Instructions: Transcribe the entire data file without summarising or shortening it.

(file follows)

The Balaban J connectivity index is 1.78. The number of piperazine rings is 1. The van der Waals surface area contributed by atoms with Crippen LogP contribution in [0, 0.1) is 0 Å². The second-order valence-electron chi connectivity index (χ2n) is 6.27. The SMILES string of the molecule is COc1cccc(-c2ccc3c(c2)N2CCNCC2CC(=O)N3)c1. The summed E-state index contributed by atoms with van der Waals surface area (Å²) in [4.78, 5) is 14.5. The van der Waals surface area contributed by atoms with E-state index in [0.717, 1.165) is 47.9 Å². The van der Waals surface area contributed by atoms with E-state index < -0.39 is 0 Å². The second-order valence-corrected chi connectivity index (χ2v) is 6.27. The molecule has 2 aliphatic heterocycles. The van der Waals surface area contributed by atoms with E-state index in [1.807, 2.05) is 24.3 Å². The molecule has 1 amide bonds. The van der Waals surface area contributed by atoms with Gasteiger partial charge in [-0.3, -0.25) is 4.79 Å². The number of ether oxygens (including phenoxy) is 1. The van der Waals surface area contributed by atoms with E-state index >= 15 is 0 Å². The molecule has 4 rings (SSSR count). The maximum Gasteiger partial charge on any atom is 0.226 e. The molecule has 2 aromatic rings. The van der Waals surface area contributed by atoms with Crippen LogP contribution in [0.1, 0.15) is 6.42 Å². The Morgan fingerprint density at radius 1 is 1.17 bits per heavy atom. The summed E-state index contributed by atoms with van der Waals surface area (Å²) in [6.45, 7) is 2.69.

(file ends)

The Balaban J connectivity index is 1.78. The number of piperazine rings is 1. The van der Waals surface area contributed by atoms with Crippen LogP contribution in [0, 0.1) is 0 Å². The second-order valence-electron chi connectivity index (χ2n) is 6.27. The SMILES string of the molecule is COc1cccc(-c2ccc3c(c2)N2CCNCC2CC(=O)N3)c1. The summed E-state index contributed by atoms with van der Waals surface area (Å²) in [4.78, 5) is 14.5. The van der Waals surface area contributed by atoms with E-state index in [0.717, 1.165) is 47.9 Å². The van der Waals surface area contributed by atoms with E-state index < -0.39 is 0 Å². The second-order valence-corrected chi connectivity index (χ2v) is 6.27. The molecule has 2 aliphatic heterocycles. The van der Waals surface area contributed by atoms with E-state index in [1.807, 2.05) is 24.3 Å². The molecule has 1 amide bonds. The van der Waals surface area contributed by atoms with Gasteiger partial charge in [-0.3, -0.25) is 4.79 Å². The number of ether oxygens (including phenoxy) is 1. The van der Waals surface area contributed by atoms with E-state index >= 15 is 0 Å². The molecule has 4 rings (SSSR count). The maximum Gasteiger partial charge on any atom is 0.226 e. The molecule has 2 aromatic rings. The van der Waals surface area contributed by atoms with Crippen LogP contribution in [0.1, 0.15) is 6.42 Å². The Morgan fingerprint density at radius 1 is 1.17 bits per heavy atom. The summed E-state index contributed by atoms with van der Waals surface area (Å²) in [6.45, 7) is 2.69.